Old Kyle Or New, Busch Still Attracts Plenty of Controversy

Jordan McGrawContributor IMay 31, 2010

CONCORD, NC - MAY 29:  Kyle Busch, driver of the #18 NOS Energy Drink Toyota, stands next to his car on the grid during qualifying for the NASCAR Nationwide Series Tech-Net Auto Service 300 at Charlotte Motor Speedway on May 29, 2010 in Concord, North Carolina.  (Photo by Jason Smith/Getty Images for NASCAR)
Jason Smith/Getty Images

Old Kyle. New Kyle.

They are two phrases that have suddenly entered the world of NASCAR and have been repeated more than “Amen” in a church. They pertain to NASCAR driver Kyle Busch, who claimed after winning a race earlier this year that the “old Kyle” would have given up.

The “New Kyle” has recently picked up a habit of taking what the car is giving him and not trying to win a race with a 10th place car. This new trend has put him on a seven race streak of finishing better than ninth, which includes two wins and a third in Sunday’s Coca-Cola 600 with a bruised race car.

Other than that, though, is there really any difference in Kyle Busch, new or old? He’s still as aggressive ever. He’s still a threat to win almost everywhere the Sprint Cup Series goes.

One thing that certainly hasn’t changed is Busch’s magnetism to controversy.

On the final restart of Sunday’s race at Charlotte Motor Speedway, Busch made a bold move to make it three wide between the No. 17 Ford of Matt Kenseth and the No. 31 Chevrolet of Jeff Burton. The right front of the splitter on Busch’s car made contact with the left rear tire of Burton’s car, cutting it.

Although he managed to escape any further damage, Burton had no choice but to fall to the back of the pack and head to pit road. He finished a disappointing 25th.

After the race, Burton met Busch as he climbed out of his car and engaged the 25-year-old Las Vegas native in a heated discussion.

Afterward, Busch claimed he did nothing wrong.

“[Jeff Burton] said I ran into him and I don’t what I could have done to have made that work without touching him,” Busch said. “The 33 made me three-wide getting into [turn] one.

“I held it as tight as I could on the 33 trying to stay off the 31. I guess all that nice respect stuff he talked about earlier this week’s out the window. I guess that’s how I race everybody, from what everybody says.”

Jeff Burton saw things a little differently.

“Kyle made it three wide there on the restart trying to make something happen,” Burton said.

He continued, “I can’t blame him for that, but the least he can do is stay off of me. He cut the left rear tire. I like racing with Kyle, I really do. I enjoy it. But when he gets over-aggressive and I pay the price for it, I’m not going to tolerate it.”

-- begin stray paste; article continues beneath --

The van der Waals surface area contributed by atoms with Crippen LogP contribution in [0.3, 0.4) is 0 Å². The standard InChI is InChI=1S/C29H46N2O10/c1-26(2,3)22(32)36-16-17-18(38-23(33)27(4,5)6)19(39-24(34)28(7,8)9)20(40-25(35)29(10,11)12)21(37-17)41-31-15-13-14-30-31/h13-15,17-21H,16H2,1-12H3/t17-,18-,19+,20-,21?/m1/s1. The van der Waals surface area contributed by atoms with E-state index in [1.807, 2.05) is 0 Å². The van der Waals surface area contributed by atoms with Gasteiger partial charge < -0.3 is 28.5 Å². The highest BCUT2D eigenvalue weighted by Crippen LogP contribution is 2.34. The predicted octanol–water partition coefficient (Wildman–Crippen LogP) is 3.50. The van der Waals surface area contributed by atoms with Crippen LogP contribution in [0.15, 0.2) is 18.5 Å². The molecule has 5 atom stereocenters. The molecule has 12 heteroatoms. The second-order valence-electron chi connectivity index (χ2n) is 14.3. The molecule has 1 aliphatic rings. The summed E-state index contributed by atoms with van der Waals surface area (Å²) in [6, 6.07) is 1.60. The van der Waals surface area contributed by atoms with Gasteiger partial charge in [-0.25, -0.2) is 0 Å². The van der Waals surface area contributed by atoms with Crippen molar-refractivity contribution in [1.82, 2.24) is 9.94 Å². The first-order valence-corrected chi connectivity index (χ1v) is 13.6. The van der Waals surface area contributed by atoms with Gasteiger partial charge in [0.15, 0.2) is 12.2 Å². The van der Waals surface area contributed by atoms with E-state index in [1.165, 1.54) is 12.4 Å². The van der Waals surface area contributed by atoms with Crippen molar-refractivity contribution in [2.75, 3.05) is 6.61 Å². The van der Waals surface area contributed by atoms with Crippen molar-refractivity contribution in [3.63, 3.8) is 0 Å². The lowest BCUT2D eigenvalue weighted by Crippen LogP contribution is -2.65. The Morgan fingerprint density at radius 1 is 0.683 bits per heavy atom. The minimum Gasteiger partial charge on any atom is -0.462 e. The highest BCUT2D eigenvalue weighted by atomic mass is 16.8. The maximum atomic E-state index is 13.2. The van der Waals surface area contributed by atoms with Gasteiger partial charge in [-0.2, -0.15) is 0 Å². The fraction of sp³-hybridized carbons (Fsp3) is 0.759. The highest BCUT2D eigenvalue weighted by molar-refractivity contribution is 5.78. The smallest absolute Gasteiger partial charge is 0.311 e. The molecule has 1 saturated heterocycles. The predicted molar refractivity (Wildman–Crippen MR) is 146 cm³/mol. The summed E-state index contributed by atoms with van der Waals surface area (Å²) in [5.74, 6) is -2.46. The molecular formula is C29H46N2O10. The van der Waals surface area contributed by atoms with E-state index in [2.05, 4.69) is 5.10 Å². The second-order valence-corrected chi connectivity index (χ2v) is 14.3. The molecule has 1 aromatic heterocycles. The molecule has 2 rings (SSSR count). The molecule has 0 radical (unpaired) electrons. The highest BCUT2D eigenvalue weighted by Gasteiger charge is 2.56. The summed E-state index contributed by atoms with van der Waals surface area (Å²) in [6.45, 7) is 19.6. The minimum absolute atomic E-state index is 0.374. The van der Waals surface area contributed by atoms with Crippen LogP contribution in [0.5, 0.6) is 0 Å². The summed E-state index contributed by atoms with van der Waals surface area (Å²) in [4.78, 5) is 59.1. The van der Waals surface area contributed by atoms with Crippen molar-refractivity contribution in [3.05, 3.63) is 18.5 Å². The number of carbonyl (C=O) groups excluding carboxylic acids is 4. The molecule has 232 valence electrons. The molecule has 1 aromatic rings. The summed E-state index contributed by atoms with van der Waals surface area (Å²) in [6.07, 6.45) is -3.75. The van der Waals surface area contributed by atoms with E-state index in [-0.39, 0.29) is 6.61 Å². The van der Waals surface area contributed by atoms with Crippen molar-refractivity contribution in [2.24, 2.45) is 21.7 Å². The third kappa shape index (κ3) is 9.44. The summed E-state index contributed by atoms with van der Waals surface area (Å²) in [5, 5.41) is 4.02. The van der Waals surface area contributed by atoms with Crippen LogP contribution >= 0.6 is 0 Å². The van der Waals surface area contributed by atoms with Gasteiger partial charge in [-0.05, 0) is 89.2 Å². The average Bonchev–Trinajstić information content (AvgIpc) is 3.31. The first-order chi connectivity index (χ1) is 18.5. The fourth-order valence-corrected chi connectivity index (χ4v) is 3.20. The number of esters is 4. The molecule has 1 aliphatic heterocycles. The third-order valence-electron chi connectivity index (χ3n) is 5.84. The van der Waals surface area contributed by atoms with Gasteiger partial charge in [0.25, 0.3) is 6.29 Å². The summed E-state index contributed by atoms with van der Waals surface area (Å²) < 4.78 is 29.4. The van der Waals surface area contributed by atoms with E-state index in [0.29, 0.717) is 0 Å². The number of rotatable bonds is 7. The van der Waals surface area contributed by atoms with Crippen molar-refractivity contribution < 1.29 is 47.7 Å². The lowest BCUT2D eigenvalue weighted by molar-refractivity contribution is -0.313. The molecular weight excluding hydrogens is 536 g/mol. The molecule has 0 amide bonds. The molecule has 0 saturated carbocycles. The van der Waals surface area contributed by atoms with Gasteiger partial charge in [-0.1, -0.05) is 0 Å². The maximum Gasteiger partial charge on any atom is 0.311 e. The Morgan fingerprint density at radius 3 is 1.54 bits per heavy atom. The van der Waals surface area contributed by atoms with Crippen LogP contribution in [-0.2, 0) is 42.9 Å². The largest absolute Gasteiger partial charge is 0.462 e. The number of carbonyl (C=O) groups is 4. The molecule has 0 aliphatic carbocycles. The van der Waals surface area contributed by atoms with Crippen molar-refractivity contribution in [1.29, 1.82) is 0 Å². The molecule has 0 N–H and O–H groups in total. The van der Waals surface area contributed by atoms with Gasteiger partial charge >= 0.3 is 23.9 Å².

Busch is as well known for his moments of over-aggressiveness as he is for his talent. The irony of this situation Sunday is that it came eight days after he was on the opposite side of the fence in an altercation with teammate Denny Hamlin in the All-Star Race.

Hamlin, who was leading during the final segment, put a block on a hard-charging Busch. The move put Busch in the wall. The resulting damage cut a tire on Busch’s car, taking him out of the race.

He was nothing short of fuming.

“Someone keep me away from Denny Hamlin,” Busch screamed over the radio.

Busch proceeded to drive his wrecked race car to Hamlin’s hauler, where he waited until the race was over and Hamlin returned. There, the two talked things over in a conversation moderated by team owner Joe Gibbs.

Thursday, before qualifying for Sunday night’s race, Busch spoke about the incident.

"It surprised me and I wouldn't have expected my teammate to race me that way, but he's the leader, he's got the race track and I now understand that."

Little did he know that three days later, during the longest race of the year, he would make a move that would cost someone else a chance at a good finish. Instead of him wanting to go after Hamlin, he had Jeff Burton wanting to come after him.

That’s the common denominator between the old Kyle Busch and the supposed new one. Both seem to have no problem finding controversy. If there’s trouble somewhere on the track, it seems like that multi-colored No. 18 Toyota Camry is somewhere near the middle of it.

Busch has an incredible amount of talent in the cockpit of a race car. The dude can wheel anything. But he’s always seemed to have problems picking his spots, being impatient, and driving outside of the limits of the race car.

That’s what has earned him the reputation he has. That’s what has earned him both adoration from those who appreciate his “I want to win every race” mentality and the scorn of those who feel he has a reckless nature and takes too many chances. His brash attitude doesn’t help matters with those folks.

Busch polarizes fans of the sport. Moments like his altercation with Burton Sunday night only increase the divide between fan and foe.

NASCAR needs that, though. NASCAR has needed rivalries and villains for some time now. Kyle Busch versus the field is a rivalry that seems to be brewing. In a one-on-one race for the checkers, he’s likely the only driver in the garage that could make a non-Jimmie Johnson fan root for the 48, despite a prominent “anyone but Jimmie” sentiment in NASCAR’s fan base.

You can like Kyle Busch, or you can loathe him. Either way is easily justifiable. One thing that will never change about him, he divides the sport like no other driver in the garage.

He may not be the old Kyle. He may be the new Kyle. He will always be Controversial Kyle.